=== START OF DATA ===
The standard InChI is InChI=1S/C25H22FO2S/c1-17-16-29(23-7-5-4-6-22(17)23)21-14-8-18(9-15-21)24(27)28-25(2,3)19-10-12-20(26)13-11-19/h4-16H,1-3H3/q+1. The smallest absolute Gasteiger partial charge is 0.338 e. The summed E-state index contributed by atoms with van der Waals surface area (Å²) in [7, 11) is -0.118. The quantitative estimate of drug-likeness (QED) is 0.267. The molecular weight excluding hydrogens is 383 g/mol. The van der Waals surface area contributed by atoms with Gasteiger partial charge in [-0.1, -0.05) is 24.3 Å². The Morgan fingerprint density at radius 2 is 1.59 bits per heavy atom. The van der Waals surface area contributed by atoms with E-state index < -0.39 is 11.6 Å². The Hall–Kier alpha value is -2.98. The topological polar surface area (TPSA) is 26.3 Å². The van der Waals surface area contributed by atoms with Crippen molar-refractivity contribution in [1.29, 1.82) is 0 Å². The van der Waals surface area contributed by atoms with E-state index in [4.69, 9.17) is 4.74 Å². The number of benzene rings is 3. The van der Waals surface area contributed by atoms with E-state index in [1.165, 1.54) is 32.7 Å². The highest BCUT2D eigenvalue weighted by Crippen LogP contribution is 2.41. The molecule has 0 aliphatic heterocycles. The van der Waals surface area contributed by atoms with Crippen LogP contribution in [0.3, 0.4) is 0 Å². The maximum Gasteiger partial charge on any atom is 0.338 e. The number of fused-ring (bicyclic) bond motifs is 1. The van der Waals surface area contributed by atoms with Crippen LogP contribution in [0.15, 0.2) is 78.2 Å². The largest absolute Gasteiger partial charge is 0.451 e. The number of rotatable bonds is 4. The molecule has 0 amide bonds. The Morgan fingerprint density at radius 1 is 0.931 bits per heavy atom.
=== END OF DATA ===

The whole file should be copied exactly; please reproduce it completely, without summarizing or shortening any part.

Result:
The standard InChI is InChI=1S/C25H22FO2S/c1-17-16-29(23-7-5-4-6-22(17)23)21-14-8-18(9-15-21)24(27)28-25(2,3)19-10-12-20(26)13-11-19/h4-16H,1-3H3/q+1. The smallest absolute Gasteiger partial charge is 0.338 e. The summed E-state index contributed by atoms with van der Waals surface area (Å²) in [7, 11) is -0.118. The quantitative estimate of drug-likeness (QED) is 0.267. The molecular weight excluding hydrogens is 383 g/mol. The van der Waals surface area contributed by atoms with Gasteiger partial charge in [-0.1, -0.05) is 24.3 Å². The Morgan fingerprint density at radius 2 is 1.59 bits per heavy atom. The van der Waals surface area contributed by atoms with E-state index < -0.39 is 11.6 Å². The Hall–Kier alpha value is -2.98. The topological polar surface area (TPSA) is 26.3 Å². The van der Waals surface area contributed by atoms with Crippen molar-refractivity contribution in [1.29, 1.82) is 0 Å². The van der Waals surface area contributed by atoms with E-state index in [4.69, 9.17) is 4.74 Å². The number of benzene rings is 3. The van der Waals surface area contributed by atoms with E-state index in [1.165, 1.54) is 32.7 Å². The highest BCUT2D eigenvalue weighted by Crippen LogP contribution is 2.41. The molecule has 0 aliphatic heterocycles. The van der Waals surface area contributed by atoms with Crippen LogP contribution in [0.3, 0.4) is 0 Å². The maximum Gasteiger partial charge on any atom is 0.338 e. The number of fused-ring (bicyclic) bond motifs is 1. The van der Waals surface area contributed by atoms with Crippen LogP contribution in [0.15, 0.2) is 78.2 Å². The largest absolute Gasteiger partial charge is 0.451 e. The number of rotatable bonds is 4. The molecule has 0 amide bonds. The Morgan fingerprint density at radius 1 is 0.931 bits per heavy atom.